A spokeswoman for Jennings said he has a "hectic schedule" and "will not be able to accommodate" a request for an interview "at this time." The office did not respond to subsequent requests for responses to questions by e-mail.

Spokespeople for GLSEN and the Human Rights Campaign say they have been among more than 100 groups of all types that have attended open forums sponsored by Jennings's Office of Safe and Drug-Free Schools to discuss the proposed new program. They say they have also offered advice to the office about the program.

This Friday, April 16, is GLSEN's annual "Day of Silence," in which students nationwide take a vow of silence to bring attention to anti-LGBT name-calling, bullying, and harassment in their schools.

Ellen Kahn, director of the HRC Family Project, said the plans for a survey to assess school needs concerning successful, safe, and healthy students will include the physical environment of the school, respect for diversity, wellness, harassment, and more. At one place on the survey, Kahn said, students will be able to indicate whether they are experiencing bullying or harassment based on any of several factors, including sexual orientation and gender.

"There's a real interest in including all kinds of voices and getting input from experts and a real respect for people who are in the field," said Kahn.

More needed

Two pending House bills, however, want more.

The Safe Schools Improvement Act introduced by Representative Linda Sanchez (D-California) last May, seeks to require schools that receive any federal funds to implement and report on anti-bullying programs. The bill, HR 2262, would define bullying as hostile conduct that is directed at a student based on his or her actual or perceived sexual orientation or gender identity, among other attributes.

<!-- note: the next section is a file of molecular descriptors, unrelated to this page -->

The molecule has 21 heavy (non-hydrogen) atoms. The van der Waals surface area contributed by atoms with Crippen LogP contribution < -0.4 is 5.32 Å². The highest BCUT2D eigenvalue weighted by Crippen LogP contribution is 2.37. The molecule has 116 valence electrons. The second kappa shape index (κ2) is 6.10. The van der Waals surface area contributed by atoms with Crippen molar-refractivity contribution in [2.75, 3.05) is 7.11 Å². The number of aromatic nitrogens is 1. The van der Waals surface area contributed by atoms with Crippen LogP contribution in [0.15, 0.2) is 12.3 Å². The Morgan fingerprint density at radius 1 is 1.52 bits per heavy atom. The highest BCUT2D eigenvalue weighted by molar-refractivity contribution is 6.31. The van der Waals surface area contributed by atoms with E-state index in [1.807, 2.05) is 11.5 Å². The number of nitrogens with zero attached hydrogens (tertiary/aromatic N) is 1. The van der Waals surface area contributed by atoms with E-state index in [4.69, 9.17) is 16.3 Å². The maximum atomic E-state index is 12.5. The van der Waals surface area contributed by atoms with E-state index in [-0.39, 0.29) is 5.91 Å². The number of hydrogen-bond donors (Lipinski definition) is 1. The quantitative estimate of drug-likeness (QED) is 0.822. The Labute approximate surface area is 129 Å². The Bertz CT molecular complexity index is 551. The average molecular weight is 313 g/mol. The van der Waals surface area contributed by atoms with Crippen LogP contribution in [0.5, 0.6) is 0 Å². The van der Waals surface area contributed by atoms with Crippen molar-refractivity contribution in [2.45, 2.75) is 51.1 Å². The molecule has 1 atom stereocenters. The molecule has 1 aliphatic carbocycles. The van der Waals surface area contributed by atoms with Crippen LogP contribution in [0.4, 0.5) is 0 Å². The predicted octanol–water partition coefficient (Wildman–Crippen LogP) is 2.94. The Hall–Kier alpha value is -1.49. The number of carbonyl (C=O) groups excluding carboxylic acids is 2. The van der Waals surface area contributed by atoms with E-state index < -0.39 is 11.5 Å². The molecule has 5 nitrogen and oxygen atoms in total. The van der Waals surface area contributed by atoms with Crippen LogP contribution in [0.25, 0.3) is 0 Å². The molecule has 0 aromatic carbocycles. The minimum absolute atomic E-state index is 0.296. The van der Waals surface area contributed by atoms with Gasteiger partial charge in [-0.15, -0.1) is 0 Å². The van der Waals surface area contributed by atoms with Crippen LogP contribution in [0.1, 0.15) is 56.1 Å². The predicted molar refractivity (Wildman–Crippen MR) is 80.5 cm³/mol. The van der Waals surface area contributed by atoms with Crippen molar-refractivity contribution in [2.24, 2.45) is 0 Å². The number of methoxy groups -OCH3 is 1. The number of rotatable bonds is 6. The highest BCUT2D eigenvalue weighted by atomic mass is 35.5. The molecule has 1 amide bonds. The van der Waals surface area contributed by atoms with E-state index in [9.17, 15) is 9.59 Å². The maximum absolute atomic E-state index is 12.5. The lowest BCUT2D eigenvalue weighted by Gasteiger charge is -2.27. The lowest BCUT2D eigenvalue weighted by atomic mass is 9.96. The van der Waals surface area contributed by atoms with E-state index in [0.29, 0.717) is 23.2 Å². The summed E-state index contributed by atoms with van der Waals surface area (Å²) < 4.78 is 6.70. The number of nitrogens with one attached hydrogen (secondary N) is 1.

The Sanchez bill has 101 co-sponsors (including four Republicans) and is structured as a set of revisions to the Safe and Drug-Free Schools and Communities Act. The act is a part of No Child Left Behind, which was the major educational policy implemented by Congress at the behest of President George W. Bush and it is the policy that Obama's blueprint seeks to reform.

The second bill currently pending in Congress is the Student Non-discrimination Act, introduced by openly gay Representative Jared Polis (D-Colorado). HR 4530 seeks to prohibit discrimination on the basis of sexual orientation or gender identity in any program or activity receiving federal funds. It includes "harassment" in its definition of discrimination and has 82 co-sponsors (including one Republican). Lara Cottingham, a spokeswoman for Polis, said the congressman hopes the bill will also become part of the revised No Child law, but will push for it as a standalone bill if necessary.

Senator Al Franken (D-Minnesota) will be introducing a Senate companion bill to SNDA in the coming weeks, his office said.

The provisions of these bills are not mentioned in Obama's blueprint, and there is no indication yet as to whether the provisions will be included in the larger educational reform bill that Congress will eventually consider.

Next week: The Obama administration has shown signs that it takes bullying – including bullying based on sexual orientation and gender identity–more seriously than its predecessors. So, how important is it that LGBT-related bullying be enumerated in the president's reform legislation?